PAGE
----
He was completely self-taught, so
his painting technique was
different to other artists. He
painted each colour one by one first the blues and then the
greens and so on - and he painted
from the top to the bottom of the
Look closely at Rousseau’s paintings.
How would you describe his style?
Can you paint a picture of a rainforest,
showing the diversity of wildlife in the
rainforest in a similar style?
Can you list at least five things that you
and your friends could do to:
Leaf-cutter, or parasol ants, can rightfully be called the world’s
They climb trees up to 100-feet tall and cut out small pieces of
leaves. They then carry these fragments, weighing as much as 50
times their body weight, back to their homes.
Sometimes they need to travel 200 feet, equal to an average
human walking about 6 miles with 5,000 pounds on his or her back!
The forest floor is converted to a maze of busy highways full of
these moving leaf fragments.
These ants don’t eat the leaves they have collected, but instead
bury them underground. The combination of leaves and
substances that the ants produce such as saliva allows a type of
fungus to grow. This fungus is the only food that they need to
The aye-aye is a primate. It has front teeth which
grow continuously, like a rodent. It has a long flowing
tail like a fox. It has naked ears like a bat, which it
uses to find prey through echolocation. One of its
fingers is extremely thin, and has a long claw for
extracting insects from tree holes.
Clavilla kills viruses, bacteria,
fungi and parasites
The Amatto (lipstick) tree is used to
cure snake bites, to treat high blood
pressure and as an insect repellent
Buenaventura – the richest ornithological site in south west
Ecuador and also home to Puma, Ocelot and Howler Monkey.
Rio Canande – home to Jaguar, Howler, Spider and Capuchin
Monkey and numerous threatened and near threatened birds.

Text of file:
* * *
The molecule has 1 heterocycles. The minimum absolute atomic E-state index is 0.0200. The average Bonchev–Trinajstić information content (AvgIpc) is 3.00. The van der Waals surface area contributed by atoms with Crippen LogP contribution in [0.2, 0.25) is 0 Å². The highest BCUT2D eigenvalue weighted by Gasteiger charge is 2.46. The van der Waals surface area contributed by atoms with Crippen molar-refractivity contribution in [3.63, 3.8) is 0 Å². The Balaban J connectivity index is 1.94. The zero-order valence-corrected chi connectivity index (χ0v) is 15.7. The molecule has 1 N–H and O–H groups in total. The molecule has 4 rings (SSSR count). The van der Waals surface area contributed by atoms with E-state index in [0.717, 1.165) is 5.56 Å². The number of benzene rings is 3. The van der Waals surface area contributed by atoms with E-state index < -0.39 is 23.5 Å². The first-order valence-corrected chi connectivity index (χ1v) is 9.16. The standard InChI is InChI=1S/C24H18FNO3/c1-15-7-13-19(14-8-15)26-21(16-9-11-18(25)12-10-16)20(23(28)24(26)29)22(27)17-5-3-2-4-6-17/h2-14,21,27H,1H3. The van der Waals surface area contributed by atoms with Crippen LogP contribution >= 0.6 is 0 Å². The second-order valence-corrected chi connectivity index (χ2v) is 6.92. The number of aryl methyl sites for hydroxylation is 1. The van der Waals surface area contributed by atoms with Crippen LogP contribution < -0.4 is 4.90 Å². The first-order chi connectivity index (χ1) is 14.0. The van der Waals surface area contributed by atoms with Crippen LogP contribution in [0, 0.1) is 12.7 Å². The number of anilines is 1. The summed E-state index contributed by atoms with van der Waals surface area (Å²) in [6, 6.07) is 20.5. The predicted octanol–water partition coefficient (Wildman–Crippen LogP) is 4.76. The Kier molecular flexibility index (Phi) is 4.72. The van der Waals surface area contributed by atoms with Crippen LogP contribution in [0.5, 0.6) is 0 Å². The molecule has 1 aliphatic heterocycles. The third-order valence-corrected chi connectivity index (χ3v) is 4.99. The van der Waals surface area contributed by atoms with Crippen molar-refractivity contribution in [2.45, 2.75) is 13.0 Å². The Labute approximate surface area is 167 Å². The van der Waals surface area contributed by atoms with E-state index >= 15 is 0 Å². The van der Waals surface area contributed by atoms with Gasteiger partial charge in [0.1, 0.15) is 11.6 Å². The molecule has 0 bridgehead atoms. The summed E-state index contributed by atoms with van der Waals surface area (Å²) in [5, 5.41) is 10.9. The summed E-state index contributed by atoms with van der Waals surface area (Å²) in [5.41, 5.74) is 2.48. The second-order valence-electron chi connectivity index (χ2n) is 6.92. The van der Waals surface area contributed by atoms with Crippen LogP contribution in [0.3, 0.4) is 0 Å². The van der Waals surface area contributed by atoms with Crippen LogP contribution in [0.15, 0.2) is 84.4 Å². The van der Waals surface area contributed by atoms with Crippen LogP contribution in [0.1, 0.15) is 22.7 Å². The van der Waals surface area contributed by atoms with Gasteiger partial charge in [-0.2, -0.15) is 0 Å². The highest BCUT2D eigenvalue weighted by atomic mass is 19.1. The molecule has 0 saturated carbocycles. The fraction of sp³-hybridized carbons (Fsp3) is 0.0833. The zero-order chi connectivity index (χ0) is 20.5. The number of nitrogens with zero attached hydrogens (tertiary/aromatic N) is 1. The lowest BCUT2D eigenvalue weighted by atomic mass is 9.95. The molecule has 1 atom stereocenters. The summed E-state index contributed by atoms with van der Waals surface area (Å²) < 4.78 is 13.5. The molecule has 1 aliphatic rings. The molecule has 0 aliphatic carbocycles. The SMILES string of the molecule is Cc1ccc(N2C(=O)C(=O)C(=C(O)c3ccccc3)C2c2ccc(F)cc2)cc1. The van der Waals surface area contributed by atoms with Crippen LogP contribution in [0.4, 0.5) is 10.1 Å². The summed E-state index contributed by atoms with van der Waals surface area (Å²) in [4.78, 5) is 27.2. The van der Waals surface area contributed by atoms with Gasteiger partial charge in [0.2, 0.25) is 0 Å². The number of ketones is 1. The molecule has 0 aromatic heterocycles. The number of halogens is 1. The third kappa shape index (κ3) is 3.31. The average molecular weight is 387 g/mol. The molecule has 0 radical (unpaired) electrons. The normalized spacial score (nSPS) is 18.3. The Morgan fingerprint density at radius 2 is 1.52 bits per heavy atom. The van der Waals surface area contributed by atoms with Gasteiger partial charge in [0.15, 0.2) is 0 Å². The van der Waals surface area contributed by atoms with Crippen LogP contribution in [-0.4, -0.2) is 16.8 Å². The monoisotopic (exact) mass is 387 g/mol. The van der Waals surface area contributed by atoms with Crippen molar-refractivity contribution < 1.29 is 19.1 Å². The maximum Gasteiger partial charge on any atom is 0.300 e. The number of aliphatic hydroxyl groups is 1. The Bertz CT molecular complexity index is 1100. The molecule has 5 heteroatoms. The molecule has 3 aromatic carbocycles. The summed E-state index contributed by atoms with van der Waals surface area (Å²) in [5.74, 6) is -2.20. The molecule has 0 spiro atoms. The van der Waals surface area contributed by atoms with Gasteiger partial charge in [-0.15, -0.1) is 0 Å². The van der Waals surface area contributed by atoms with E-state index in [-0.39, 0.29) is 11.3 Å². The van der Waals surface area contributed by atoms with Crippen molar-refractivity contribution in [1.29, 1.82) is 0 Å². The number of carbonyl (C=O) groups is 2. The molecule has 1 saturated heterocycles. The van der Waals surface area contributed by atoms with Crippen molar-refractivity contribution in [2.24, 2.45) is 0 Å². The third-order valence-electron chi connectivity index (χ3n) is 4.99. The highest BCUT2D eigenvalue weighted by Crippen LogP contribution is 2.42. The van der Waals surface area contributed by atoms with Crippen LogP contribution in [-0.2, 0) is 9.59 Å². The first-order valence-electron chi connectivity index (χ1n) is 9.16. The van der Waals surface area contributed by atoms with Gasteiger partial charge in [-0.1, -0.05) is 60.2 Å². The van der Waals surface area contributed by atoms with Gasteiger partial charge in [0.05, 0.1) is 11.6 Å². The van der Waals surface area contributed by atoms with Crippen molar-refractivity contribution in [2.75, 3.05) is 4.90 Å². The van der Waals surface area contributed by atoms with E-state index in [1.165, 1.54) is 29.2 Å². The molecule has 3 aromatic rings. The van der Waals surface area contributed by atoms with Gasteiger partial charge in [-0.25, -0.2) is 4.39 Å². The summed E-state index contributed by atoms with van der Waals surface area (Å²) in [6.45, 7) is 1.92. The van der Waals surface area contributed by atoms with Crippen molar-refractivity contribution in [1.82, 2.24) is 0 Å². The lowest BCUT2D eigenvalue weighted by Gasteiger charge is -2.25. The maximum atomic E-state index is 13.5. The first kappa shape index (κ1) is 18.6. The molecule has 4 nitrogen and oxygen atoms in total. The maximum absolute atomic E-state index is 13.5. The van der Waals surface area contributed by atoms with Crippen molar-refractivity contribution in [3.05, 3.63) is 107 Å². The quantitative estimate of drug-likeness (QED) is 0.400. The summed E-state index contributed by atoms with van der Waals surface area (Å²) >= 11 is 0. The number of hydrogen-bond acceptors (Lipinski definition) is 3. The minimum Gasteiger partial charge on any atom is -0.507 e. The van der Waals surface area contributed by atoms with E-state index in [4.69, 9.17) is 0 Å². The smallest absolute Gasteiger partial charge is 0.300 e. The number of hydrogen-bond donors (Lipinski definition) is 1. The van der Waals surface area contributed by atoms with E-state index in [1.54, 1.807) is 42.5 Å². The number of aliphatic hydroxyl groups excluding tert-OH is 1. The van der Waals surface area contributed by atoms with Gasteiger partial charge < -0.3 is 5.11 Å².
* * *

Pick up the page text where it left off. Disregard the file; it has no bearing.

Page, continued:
Tapichalaca – home to the Jocotoco Antpitta, Spectacled Bear
and Mountain Tapir, as well as nine globally threatened frogs and
over 30 species of orchid found only in this reserve.
Jorupe – supports more than 50 endemic birds.
Utana – contains many endemic and threatened bird species,
including Ochre-bellied Dove, Grey-headed Antbird and
Yanacocha – the only location for the Critically Endangered
Black-breasted Puffleg hummingbird and also home to Puma and
Yunguilla – The only location in the world for the critically
endangered Pale-Headed Brush-Finch.
live in groups that
contain one or two
adult males (ages
12 years or older,
species – group or type of animals
global - worldwide
endangered – in danger of extinction
conserving – protecting, saving
stabilise – keep the same
extinct – died out
Activities to complete this lesson include:
• writing a diamond
• painting activity
• listing ways to
Click on the image above to view
and/or download learning activities.
Rate this lesson here.
If you enjoyed this lesson, why not try:
Our Most Precious Resource
How charities provide practical support in developing
countries to enable access to water. The importance of
clean water to our well being.
The Earth in Our Hands
How deforestation and burning fossil fuels is harming
the environment. How to reduce our ‘carbon footprints’.
Useful Web Links
http://www.fjocotoco.org/ - the Jocotoco Foundation
http://www.worldlandtrust.org/education/resources.htm - World Land Trust
and educational resources
http://www.worldlandtrust.org/education/top20.htm - Top 20 fundraising
http://www.gorillafund.org/ - The Dian Fossey Gorilla Fund including project
information, fundraising tips, kids activities and stories
240.stm - plans to build roads in Brazil threaten the rainforest
994.stm - colour-changing snake discovered
http://www.rainforestweb.org/Rainforest_Information/Sites_for_Kids/ invaluable educational resources and a list of websites for children all about
http://www.survival-international.org/ - Survival International protect the
rights of tribal people in the rainforest and around the World